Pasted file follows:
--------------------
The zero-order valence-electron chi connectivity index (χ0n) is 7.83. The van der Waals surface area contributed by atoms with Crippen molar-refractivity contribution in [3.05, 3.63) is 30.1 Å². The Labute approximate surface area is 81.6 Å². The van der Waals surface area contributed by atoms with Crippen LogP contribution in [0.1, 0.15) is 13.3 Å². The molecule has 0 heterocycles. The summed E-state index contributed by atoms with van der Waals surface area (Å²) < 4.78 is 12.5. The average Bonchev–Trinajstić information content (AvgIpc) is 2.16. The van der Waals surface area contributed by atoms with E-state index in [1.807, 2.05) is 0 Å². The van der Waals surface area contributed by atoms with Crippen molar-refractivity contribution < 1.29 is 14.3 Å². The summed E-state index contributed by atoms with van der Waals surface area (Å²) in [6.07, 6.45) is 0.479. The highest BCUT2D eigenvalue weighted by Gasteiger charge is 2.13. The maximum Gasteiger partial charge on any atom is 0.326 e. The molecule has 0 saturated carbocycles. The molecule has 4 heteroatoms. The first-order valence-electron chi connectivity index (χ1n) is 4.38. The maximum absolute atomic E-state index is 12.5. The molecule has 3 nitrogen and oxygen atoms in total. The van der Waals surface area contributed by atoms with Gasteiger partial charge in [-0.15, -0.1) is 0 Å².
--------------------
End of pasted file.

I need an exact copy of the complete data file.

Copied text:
The zero-order valence-electron chi connectivity index (χ0n) is 7.83. The van der Waals surface area contributed by atoms with Crippen molar-refractivity contribution in [3.05, 3.63) is 30.1 Å². The Labute approximate surface area is 81.6 Å². The van der Waals surface area contributed by atoms with Crippen LogP contribution in [0.1, 0.15) is 13.3 Å². The molecule has 0 heterocycles. The summed E-state index contributed by atoms with van der Waals surface area (Å²) < 4.78 is 12.5. The average Bonchev–Trinajstić information content (AvgIpc) is 2.16. The van der Waals surface area contributed by atoms with E-state index in [1.807, 2.05) is 0 Å². The van der Waals surface area contributed by atoms with Crippen molar-refractivity contribution < 1.29 is 14.3 Å². The summed E-state index contributed by atoms with van der Waals surface area (Å²) in [6.07, 6.45) is 0.479. The highest BCUT2D eigenvalue weighted by Gasteiger charge is 2.13. The maximum Gasteiger partial charge on any atom is 0.326 e. The molecule has 0 saturated carbocycles. The molecule has 4 heteroatoms. The first-order valence-electron chi connectivity index (χ1n) is 4.38. The maximum absolute atomic E-state index is 12.5. The molecule has 3 nitrogen and oxygen atoms in total. The van der Waals surface area contributed by atoms with Gasteiger partial charge in [-0.15, -0.1) is 0 Å².